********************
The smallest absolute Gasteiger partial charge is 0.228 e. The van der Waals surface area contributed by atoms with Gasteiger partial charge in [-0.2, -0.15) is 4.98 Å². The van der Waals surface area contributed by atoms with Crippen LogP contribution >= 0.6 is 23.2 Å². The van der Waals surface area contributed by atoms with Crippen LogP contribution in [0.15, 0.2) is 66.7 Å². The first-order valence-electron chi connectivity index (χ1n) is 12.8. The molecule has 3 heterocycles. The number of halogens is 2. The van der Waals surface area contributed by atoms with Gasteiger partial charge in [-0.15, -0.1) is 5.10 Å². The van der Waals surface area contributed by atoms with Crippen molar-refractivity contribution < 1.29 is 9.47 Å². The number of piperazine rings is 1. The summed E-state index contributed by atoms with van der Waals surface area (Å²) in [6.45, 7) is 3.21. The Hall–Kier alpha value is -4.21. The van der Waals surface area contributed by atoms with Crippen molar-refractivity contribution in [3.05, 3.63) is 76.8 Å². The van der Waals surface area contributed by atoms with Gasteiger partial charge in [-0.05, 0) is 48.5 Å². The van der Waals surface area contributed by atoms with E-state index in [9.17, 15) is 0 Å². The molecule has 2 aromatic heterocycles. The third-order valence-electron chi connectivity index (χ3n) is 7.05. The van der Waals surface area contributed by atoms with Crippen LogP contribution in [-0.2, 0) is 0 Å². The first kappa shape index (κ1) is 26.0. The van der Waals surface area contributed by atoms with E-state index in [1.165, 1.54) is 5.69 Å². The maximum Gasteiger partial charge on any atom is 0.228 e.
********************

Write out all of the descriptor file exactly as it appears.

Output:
The smallest absolute Gasteiger partial charge is 0.228 e. The van der Waals surface area contributed by atoms with Gasteiger partial charge in [-0.2, -0.15) is 4.98 Å². The van der Waals surface area contributed by atoms with Crippen LogP contribution >= 0.6 is 23.2 Å². The van der Waals surface area contributed by atoms with Crippen LogP contribution in [0.15, 0.2) is 66.7 Å². The first-order valence-electron chi connectivity index (χ1n) is 12.8. The molecule has 3 heterocycles. The number of halogens is 2. The van der Waals surface area contributed by atoms with Gasteiger partial charge in [-0.15, -0.1) is 5.10 Å². The van der Waals surface area contributed by atoms with Crippen molar-refractivity contribution < 1.29 is 9.47 Å². The number of piperazine rings is 1. The summed E-state index contributed by atoms with van der Waals surface area (Å²) in [6.45, 7) is 3.21. The Hall–Kier alpha value is -4.21. The van der Waals surface area contributed by atoms with Crippen molar-refractivity contribution in [3.05, 3.63) is 76.8 Å². The van der Waals surface area contributed by atoms with Gasteiger partial charge in [-0.05, 0) is 48.5 Å². The van der Waals surface area contributed by atoms with E-state index in [9.17, 15) is 0 Å². The molecule has 2 aromatic heterocycles. The third-order valence-electron chi connectivity index (χ3n) is 7.05. The van der Waals surface area contributed by atoms with Crippen LogP contribution in [-0.2, 0) is 0 Å². The first kappa shape index (κ1) is 26.0. The van der Waals surface area contributed by atoms with E-state index in [1.165, 1.54) is 5.69 Å². The maximum Gasteiger partial charge on any atom is 0.228 e.